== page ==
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I want to clone my Mercurial repository into my /public_html folder on my web server. My Mercurial project looks like this...

- /ProjectName
    - /public
    - /application
    - /config
    - /library

What I want is to just get the contents of "ProjectName" into my /public_html folder. Unfortunately, cloning the repository includes "ProjectName" and all of the subfolders are in there.

Any idea how to accomplish this without a symbolic link?

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hg clone http://repo/address . ? –  zerkms Jun 18 '12 at 21:50

3 Answers 3

up vote 4 down vote accepted

Just to put it out there, you probably don't want a full clone in your public_html unless you really want every version that ever was out there on the web. There's nothing inherently wrong with that, but since you'll have a .hg in public_html people will even be able to clone your repository from it.

Instead consider using the hg archive command which exports all the files as they exist at a specific revision and places them wherever you want.

For example:

cd your_clone
hg archive --rev release /public_html

That takes the code pointed to by the release label (which could be a tag, bookmark, or branch head) and puts the files, but not a full-history clone, in /public_html.

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This is a better solution. –  pyfunc Jun 19 '12 at 2:08
    
That's a pretty cool solution. So I just clone the repo elsewhere on my server, then run that archive command anytime that I need to update the production files? –  scott80109 Jun 21 '12 at 6:06
    
archive won't remove removed files, so to be absolutely sure you've got only the latest files you'd usually delete the contents of public_html and then run that command, but just running it atop the existing dir would pretty much work too. If you wanted near-zero downtime you'd do archive to public_html_new, and then use 'mv' to swap that in instead of the old public_html dir. That would all script very neatly. –  Ry4an Jun 22 '12 at 12:54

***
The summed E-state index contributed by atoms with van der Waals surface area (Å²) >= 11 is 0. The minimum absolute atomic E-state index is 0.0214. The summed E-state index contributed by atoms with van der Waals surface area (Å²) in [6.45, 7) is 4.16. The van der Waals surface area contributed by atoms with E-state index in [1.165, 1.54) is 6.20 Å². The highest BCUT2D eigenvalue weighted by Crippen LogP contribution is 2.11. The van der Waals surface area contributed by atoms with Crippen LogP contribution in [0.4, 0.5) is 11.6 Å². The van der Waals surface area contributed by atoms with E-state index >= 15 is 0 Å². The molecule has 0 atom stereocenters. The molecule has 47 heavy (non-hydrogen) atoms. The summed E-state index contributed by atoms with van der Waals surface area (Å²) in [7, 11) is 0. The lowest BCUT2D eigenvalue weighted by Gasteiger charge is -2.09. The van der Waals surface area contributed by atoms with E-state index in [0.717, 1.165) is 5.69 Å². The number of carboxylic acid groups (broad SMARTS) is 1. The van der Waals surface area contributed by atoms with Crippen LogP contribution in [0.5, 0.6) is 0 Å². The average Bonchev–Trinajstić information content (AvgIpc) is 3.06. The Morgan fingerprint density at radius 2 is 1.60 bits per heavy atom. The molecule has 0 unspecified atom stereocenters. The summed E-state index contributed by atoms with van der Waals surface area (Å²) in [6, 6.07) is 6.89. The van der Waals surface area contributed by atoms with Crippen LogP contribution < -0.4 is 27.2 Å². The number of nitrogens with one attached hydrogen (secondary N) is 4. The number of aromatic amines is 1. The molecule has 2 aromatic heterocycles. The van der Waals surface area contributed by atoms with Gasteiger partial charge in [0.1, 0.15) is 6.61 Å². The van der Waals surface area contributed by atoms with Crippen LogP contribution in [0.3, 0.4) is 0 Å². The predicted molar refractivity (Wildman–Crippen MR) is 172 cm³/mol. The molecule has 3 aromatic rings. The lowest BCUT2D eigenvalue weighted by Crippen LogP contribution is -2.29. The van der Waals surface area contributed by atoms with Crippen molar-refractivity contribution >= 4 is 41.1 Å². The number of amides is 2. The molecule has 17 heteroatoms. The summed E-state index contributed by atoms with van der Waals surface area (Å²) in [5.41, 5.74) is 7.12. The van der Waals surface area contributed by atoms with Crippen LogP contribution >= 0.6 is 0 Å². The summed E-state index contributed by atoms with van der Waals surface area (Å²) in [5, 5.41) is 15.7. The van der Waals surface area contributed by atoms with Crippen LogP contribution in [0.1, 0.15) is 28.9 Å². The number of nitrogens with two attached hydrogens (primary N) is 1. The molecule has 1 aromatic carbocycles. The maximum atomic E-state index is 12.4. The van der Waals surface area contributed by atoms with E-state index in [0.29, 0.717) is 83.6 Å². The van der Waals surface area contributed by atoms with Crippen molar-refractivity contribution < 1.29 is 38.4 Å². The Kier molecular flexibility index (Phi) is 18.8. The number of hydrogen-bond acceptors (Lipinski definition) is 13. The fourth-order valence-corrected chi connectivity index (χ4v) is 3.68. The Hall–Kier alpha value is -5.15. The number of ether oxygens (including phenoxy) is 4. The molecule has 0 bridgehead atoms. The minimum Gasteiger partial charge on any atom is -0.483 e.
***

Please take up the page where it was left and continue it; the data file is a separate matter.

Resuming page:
I actually found an easy way to do this.

hg clone https://me@bitbucket.org/me/ProjectName "/home/website/public_html"

public_html has to be empty to clone the repository into it, so I moved everything out, cloned the repo, then moved the pre-existing files and folder back.

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1  
the drawback here is that you clone everything every time. Better to do it once and then push or pull subsequently. –  Ry4an Jun 19 '12 at 1:38
    
I just did that once to clone the repository. I use pull to get the latest version. –  scott80109 Jun 20 '12 at 5:50

Here is a simple step that you can follow:

cd /public_html
hg init .
hg pull ../pathto/ProjectName/

This will pull all the files and folders under ProjectName in public_html without creating /public_html/ProjectName.

But it will still copy all the resources that are in the mercurial repository (Files and Folders) into your directory.

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Also it worth mentioning that in comparison to clone - this approach won't add default repository to .hg/hgrc –  zerkms Jun 18 '12 at 23:32
    
If you do this, you must really also take care to configure your webserver to deny access to the .hg/ folder, or anyone will be able to clone your website’s repository. –  Laurens Holst Jun 19 '12 at 9:21

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